Interviews teach teens about history

Interviews teach teens about history

June 27th, 2011 by Kimberly McMillian in News

Memorabilia from the family of Becky Tucker, the coordinator for the "History Within Us" youth activity, is displayed during orientation for the youth program. Rhea County students interviewed elderly residents to gain knowledge about the 1920s and the county's history before the Scopes Festival in July.

Photo by Mariann Martin/Times Free Press.

DAYTON, Tenn. - For Rhea County teens Jamie Morgan and Nathan Hudson, the summertime "History Within Us" activity taught them about appreciation.

Jamie Morgan said he enjoyed the opportunity to interview his uncle, Truman Tucker. He said he found out that his uncle had made his own toys. He also learned that "[people] worked a lot more" years ago and had to grow up sooner.

Nathan Hudson said he interviewed 79-year-old Mike Barger and learned about his childhood in Graysville, Tenn., near the coal mines. Nathan also discovered that children's toys used to be handmade from wood rather than purchased from a retail store.

Becky Tucker, a former teacher and coordinator for the youth project, said she wanted the students to start with 1920s history, which involves the Scopes Trial, but "also learn about the people of Rhea County" and their stories.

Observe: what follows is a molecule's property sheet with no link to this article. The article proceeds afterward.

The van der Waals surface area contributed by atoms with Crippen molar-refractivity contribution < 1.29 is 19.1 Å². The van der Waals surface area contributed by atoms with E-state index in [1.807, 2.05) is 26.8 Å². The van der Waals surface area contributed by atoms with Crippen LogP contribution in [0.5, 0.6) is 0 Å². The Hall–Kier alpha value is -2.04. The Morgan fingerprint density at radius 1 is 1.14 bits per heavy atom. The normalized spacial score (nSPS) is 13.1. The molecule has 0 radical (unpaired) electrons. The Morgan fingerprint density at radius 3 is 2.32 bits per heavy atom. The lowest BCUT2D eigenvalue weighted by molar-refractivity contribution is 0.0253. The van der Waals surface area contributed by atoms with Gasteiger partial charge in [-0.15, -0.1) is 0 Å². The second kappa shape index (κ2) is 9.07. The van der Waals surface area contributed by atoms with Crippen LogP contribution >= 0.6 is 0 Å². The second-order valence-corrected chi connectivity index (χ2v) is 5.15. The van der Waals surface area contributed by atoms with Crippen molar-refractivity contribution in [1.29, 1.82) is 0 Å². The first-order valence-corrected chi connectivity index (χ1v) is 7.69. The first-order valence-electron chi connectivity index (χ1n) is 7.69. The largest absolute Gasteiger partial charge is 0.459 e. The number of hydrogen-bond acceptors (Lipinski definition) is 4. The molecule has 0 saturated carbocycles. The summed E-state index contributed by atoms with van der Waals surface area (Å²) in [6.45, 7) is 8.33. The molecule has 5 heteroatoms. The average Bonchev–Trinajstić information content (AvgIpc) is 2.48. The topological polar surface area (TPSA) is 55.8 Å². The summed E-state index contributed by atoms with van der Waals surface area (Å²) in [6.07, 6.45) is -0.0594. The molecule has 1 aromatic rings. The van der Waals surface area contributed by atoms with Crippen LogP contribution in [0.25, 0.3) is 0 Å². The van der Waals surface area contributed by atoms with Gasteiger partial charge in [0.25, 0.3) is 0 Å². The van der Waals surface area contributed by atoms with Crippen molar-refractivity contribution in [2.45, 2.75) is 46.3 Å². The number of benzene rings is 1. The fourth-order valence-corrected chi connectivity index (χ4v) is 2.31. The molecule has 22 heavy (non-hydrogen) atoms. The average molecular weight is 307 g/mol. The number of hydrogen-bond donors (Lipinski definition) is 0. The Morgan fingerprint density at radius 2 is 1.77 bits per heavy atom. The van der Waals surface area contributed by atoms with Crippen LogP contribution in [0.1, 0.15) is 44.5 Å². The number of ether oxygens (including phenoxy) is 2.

The students were given two weeks to gather information for the historical fact-finding project and reported their findings last week with their parents.

At the session, Tucker related the story of her family having the first house on the outskirts of Dayton that was wired for electricity.

The students will receive a keepsake magazine, created by consultant Alana Brodniak, with their reports and pictures of their museum and festival tours.

Tucker hopes to film some of the interviewees answering questions from students.

She encouraged the students and those interviewed to attend a planning session July 14 at 7 p.m. at the Rhea County Welcome Center. A 30-minute filming session is set for July 16 at 10:30 a.m.

The public is invited to attend the filming session inside the historic courthouse.